3. Evaluate Motorola’s staffing approach for senior management in implementing their strategy in China?
In order to pursue the objective of market share expansion, company decided to employ more Chinese workers (PewGlobal, 2012). Most Chinese people are hardworking, competitive and inventive, however, at that time they lacked western management concepts, knowledge and practical application of theories. Thus, Motorola established the Motorola University in 1933, with a rigorous training programme: China Accelerated Management Program (CAMP) for its Chinese employees. CAMP required 6 weeks of learning and 14 months on-the-job training (action learning, project management, coaching and rotation through Motorola's facilities all around the world). CAMP taught market economy, value creation, business process design and benchmarking. Additionally, trainees where educated in the areas of team building, situational leadership, and presentation style.
To qualify for CAMP, candidates had to go through a thorough selection process, involving interviews and a test in English language. On the next stage of the screening applicants are evaluated on cognitive and administrative skills, self-organisation skills, motivation, and capacity for empathy, among other qualities. Motorola’s employees were also offered in-house training. The engineering staff was sent to its manufacturing plants in other Asian countries and to the US for practical training in high-tech manufacturing procedures. Another leadership training programme ‘Cadres 2000’ was set up, which entitled 20 top employees to be sent to Motorola manufacturing plants around the world.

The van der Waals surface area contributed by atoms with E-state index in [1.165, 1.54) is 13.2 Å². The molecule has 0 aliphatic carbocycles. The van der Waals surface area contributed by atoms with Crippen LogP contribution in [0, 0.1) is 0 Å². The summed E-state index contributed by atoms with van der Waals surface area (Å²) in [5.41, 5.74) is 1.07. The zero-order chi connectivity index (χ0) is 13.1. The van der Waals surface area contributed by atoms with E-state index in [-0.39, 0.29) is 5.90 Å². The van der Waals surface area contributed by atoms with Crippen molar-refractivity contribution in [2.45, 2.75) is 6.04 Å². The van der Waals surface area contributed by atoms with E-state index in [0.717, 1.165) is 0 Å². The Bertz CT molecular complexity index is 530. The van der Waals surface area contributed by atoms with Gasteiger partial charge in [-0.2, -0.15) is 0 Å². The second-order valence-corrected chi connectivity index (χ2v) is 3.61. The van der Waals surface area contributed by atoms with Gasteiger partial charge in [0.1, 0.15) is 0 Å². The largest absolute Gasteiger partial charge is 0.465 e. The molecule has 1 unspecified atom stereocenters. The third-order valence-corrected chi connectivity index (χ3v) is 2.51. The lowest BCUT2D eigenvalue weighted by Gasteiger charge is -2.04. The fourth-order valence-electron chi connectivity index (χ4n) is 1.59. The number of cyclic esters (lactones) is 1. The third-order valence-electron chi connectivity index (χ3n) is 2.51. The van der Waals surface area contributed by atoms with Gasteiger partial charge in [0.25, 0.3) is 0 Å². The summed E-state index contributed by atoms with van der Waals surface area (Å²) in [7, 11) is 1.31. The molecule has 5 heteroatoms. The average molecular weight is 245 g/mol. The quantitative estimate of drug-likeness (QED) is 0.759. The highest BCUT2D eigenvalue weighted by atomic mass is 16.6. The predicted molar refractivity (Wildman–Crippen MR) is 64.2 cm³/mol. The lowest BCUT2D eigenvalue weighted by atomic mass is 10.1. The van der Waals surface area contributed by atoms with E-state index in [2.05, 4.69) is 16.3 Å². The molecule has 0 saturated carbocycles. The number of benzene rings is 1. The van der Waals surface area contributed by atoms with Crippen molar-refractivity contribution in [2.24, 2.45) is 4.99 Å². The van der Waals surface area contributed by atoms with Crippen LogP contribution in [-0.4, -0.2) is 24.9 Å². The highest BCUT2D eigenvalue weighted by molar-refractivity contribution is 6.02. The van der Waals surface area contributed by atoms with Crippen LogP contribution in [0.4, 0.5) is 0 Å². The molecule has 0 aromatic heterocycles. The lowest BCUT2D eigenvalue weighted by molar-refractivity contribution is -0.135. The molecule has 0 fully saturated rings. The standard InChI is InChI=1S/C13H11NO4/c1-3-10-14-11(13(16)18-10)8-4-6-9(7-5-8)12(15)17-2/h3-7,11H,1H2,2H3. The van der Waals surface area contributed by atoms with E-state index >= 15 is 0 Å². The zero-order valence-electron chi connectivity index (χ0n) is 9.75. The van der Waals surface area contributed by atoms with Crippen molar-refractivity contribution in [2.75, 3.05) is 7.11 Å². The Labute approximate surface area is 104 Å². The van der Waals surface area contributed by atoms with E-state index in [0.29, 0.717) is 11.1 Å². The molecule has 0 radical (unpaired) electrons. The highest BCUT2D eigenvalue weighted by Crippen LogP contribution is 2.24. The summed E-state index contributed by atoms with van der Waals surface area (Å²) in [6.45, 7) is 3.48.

It can be concluded that establishing an education programme is a smart approach taken by Motorola. By placing Chinese people in the senior management position, company will avoid cultural differences and barriers which could have emerged if a US senior boss would be set to manage a Chinese work force. Even subtle differences in traditions, religion and culture may lead to completely different perception, and to misunderstandings or conflicts. Most US senior managers might not be very fond of changing their management style, as they spent many years acquiring their experience to develop that style. Moreover, western managers may hold the belief that it works best.
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Even though the programmes above are costly and diverge with company’s objective to reduce costs, in the long term they will reap higher benefits, such as a supply of highly qualified, loyal and specifically trained for the company’s business process top quality personnel. Such staff will greatly assist Motorola in pursuit of its long-term objectives.
By expanding and hiring a lot of Chinese people, the company creates jobs and improves the Chinese economy. Government notices these things, and might payback Motorola through creation of a more favourable environment for their growth.